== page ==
(Correction: This story has been updated to reflect some clarifications about the equipment in the new ambulance.)
Mitchell County Regional Health Center recently added a new ambulance to its fleet, and it has made Kevin Crowe and hospital officials happy for the community.
As EMS director, Crowe has seen more than his share of tragedy and joy. He has saved lives. Therefore, it says something when Crowe is this excited, that he welcomes so warmly a 2021 ambulance to Osage.
He states flatly that it is not his, nor the hospital’s – it belongs to the people.
With the new addition, the county now has a fleet of three ambulances serving the region with an EMS team on call 24/7.
The 2021 version will be the hospital’s first-line truck, while the diesel purchased last year, with a world-class suspension system, will be used for transfers.
“It still doesn’t ride as nice as your car, but it’s the best you can do with an ambulance,” Crowe said of the diesel.
Crowe added that receiving the 2021 model is far better than purchasing a brand new car. It has 600 miles on it, and it is still waiting for its first patient.
It is the details that matter to Crowe. There are features no other ambulance in Osage has. In the new vehicle, EMS workers no longer can walk from front to back, but speak through a window. The ceiling is higher.
The new ambulance also uses a Power-LOAD to lower and raise the stretcher out of the back of the ambulance and can accommodate 870 pounds.
In the rear is a HEPA air filter, which cleans the air as it cycles through. The air filter is located in the patient-care area of the ambulance.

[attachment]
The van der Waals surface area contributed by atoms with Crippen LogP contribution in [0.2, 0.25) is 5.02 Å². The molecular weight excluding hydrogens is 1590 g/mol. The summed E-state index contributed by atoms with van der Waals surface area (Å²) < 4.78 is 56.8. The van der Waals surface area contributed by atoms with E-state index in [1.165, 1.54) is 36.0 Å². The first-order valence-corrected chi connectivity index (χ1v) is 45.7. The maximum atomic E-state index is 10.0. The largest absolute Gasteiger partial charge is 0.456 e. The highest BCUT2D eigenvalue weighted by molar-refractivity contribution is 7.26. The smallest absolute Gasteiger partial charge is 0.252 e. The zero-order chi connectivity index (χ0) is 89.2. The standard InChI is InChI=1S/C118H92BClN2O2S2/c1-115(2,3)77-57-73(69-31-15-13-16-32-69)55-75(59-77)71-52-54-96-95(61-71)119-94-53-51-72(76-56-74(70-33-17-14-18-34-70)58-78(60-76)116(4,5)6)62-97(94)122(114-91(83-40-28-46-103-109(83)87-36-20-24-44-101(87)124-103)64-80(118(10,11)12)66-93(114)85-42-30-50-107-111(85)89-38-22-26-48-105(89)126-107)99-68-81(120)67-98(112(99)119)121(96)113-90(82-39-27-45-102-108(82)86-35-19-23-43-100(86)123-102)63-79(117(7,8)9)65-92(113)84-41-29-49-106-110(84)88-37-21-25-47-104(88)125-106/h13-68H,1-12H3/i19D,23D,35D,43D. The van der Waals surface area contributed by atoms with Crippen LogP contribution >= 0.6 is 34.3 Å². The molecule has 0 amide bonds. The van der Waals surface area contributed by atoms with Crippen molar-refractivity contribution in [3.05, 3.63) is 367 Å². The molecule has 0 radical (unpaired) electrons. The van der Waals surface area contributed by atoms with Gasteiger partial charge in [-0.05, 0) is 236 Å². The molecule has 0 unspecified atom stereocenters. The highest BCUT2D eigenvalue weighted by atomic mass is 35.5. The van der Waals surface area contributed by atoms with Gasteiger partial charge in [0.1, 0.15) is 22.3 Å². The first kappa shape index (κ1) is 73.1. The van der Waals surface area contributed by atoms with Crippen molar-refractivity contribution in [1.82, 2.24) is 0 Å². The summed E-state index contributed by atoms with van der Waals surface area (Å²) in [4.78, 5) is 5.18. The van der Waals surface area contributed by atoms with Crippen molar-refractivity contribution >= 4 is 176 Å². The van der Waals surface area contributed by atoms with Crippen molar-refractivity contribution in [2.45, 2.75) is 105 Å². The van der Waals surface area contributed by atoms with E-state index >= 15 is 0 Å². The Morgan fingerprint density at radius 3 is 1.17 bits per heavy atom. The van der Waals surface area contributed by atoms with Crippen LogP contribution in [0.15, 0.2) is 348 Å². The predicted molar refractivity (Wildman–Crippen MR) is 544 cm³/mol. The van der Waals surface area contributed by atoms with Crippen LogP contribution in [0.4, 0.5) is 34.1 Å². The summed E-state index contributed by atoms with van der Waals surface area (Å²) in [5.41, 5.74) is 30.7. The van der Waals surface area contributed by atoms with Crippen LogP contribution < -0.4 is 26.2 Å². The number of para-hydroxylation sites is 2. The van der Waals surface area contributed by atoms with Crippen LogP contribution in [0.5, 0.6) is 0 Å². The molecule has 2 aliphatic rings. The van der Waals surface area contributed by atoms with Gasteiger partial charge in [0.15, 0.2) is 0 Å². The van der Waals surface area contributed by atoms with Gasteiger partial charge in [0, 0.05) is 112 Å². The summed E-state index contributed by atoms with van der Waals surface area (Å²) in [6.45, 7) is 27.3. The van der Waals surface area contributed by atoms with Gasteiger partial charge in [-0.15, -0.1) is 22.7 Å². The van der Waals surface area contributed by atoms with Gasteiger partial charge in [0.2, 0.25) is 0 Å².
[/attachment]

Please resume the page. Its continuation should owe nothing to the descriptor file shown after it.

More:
“The filter removes 99.7 percent of particulates in the air,” Crowe said.
“One of the reasons the air filter becomes more important is because of COVID-19,” said Elaine Barreca, senior director of public relations. “We could be transporting a COVID-19 patient."
The coronavirus is actually one of the reasons the hospital was able to purchase a new ambulance this year.
The hospital used CARES Act funding to purchase the ambulance, which is the first of its kind in Mitchell County. The CARES Act provides federal funding for people, businesses and industry affected by COVID-19.
The ambulance comes from a Missouri company with a familiar name: Osage Ambulances. The exterior lettering was put on in Missouri as well.
Crowe began his career in 1998. That equals countless hours on the road, and so many emergencies it would be difficult to remember each one.
He said 99 percent of 911 calls come to MCRHC. However, some of those cases will leave by Life Flight.
“If it’s anything extremely serious – which is a broad term – they’ll get transferred out to Mayo or Mercy in Mason City," he said. "A couple times a year we’ll go to Iowa City.
“We are fortunate to have an ER here with staffed physicians who are with Mercy. I don’t want to say it’s like going to the same place, but you’re getting the same people.”
The hospital serves the entire county, and a new ambulance does not hurt this coverage.
“Like I said, it’s not our vehicle, it’s the community’s vehicle,” Crowe added.
Jason W. Selby is the community editor for the Mitchell Country Press News. He can be reached at 515-971-6217, or by email at email@example.com.